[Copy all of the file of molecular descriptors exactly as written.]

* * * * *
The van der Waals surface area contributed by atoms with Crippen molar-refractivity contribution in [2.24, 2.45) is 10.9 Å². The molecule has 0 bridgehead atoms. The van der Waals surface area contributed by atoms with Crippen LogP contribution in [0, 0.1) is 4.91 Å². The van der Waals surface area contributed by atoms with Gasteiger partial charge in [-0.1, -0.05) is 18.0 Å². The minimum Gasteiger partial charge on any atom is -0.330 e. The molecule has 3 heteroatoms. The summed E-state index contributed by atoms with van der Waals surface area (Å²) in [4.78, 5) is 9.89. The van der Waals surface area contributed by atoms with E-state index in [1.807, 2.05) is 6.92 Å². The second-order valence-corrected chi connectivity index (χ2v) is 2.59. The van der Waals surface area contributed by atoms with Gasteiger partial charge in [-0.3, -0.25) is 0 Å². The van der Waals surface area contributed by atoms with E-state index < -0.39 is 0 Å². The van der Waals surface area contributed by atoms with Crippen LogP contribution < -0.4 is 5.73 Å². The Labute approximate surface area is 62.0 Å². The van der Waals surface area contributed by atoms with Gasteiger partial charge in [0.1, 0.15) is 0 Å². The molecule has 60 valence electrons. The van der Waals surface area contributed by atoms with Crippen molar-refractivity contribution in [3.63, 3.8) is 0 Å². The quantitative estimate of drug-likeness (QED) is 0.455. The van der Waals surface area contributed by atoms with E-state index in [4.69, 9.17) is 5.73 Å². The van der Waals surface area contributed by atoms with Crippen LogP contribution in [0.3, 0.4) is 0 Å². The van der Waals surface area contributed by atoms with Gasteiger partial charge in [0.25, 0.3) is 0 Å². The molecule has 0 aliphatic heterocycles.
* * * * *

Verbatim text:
The van der Waals surface area contributed by atoms with Crippen molar-refractivity contribution in [2.24, 2.45) is 10.9 Å². The molecule has 0 bridgehead atoms. The van der Waals surface area contributed by atoms with Crippen LogP contribution in [0, 0.1) is 4.91 Å². The van der Waals surface area contributed by atoms with Gasteiger partial charge in [-0.1, -0.05) is 18.0 Å². The minimum Gasteiger partial charge on any atom is -0.330 e. The molecule has 3 heteroatoms. The summed E-state index contributed by atoms with van der Waals surface area (Å²) in [4.78, 5) is 9.89. The van der Waals surface area contributed by atoms with E-state index in [1.807, 2.05) is 6.92 Å². The second-order valence-corrected chi connectivity index (χ2v) is 2.59. The van der Waals surface area contributed by atoms with Gasteiger partial charge in [-0.3, -0.25) is 0 Å². The van der Waals surface area contributed by atoms with E-state index < -0.39 is 0 Å². The van der Waals surface area contributed by atoms with Crippen LogP contribution < -0.4 is 5.73 Å². The Labute approximate surface area is 62.0 Å². The van der Waals surface area contributed by atoms with Gasteiger partial charge in [0.1, 0.15) is 0 Å². The molecule has 60 valence electrons. The van der Waals surface area contributed by atoms with Crippen molar-refractivity contribution in [3.63, 3.8) is 0 Å². The quantitative estimate of drug-likeness (QED) is 0.455. The van der Waals surface area contributed by atoms with E-state index in [4.69, 9.17) is 5.73 Å². The van der Waals surface area contributed by atoms with Crippen LogP contribution in [0.3, 0.4) is 0 Å². The van der Waals surface area contributed by atoms with Gasteiger partial charge in [0.25, 0.3) is 0 Å². The molecule has 0 aliphatic heterocycles.